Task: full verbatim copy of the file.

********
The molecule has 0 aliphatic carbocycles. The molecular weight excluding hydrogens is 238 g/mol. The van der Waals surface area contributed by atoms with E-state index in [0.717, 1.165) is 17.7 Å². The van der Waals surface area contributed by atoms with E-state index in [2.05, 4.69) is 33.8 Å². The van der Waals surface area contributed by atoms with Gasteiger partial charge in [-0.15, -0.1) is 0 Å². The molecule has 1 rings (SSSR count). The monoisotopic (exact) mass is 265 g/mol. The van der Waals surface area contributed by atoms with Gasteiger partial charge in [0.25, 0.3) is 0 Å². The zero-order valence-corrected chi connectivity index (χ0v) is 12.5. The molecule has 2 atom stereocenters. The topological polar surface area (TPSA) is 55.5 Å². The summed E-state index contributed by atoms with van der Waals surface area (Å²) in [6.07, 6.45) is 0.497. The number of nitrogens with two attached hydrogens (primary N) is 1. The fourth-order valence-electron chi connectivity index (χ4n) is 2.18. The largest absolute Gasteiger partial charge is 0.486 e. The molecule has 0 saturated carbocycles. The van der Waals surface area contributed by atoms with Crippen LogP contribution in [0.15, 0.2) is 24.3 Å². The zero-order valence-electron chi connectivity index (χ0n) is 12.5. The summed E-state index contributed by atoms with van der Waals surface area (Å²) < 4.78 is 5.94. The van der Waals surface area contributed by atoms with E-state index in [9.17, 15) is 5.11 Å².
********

The molecule has 0 aliphatic carbocycles. The molecular weight excluding hydrogens is 238 g/mol. The van der Waals surface area contributed by atoms with E-state index in [0.717, 1.165) is 17.7 Å². The van der Waals surface area contributed by atoms with E-state index in [2.05, 4.69) is 33.8 Å². The van der Waals surface area contributed by atoms with Gasteiger partial charge in [-0.15, -0.1) is 0 Å². The molecule has 1 rings (SSSR count). The monoisotopic (exact) mass is 265 g/mol. The van der Waals surface area contributed by atoms with Gasteiger partial charge in [0.25, 0.3) is 0 Å². The zero-order valence-corrected chi connectivity index (χ0v) is 12.5. The molecule has 2 atom stereocenters. The topological polar surface area (TPSA) is 55.5 Å². The summed E-state index contributed by atoms with van der Waals surface area (Å²) in [6.07, 6.45) is 0.497. The number of nitrogens with two attached hydrogens (primary N) is 1. The fourth-order valence-electron chi connectivity index (χ4n) is 2.18. The largest absolute Gasteiger partial charge is 0.486 e. The molecule has 0 saturated carbocycles. The van der Waals surface area contributed by atoms with Crippen LogP contribution in [0.15, 0.2) is 24.3 Å². The zero-order valence-electron chi connectivity index (χ0n) is 12.5. The summed E-state index contributed by atoms with van der Waals surface area (Å²) < 4.78 is 5.94. The van der Waals surface area contributed by atoms with E-state index in [9.17, 15) is 5.11 Å².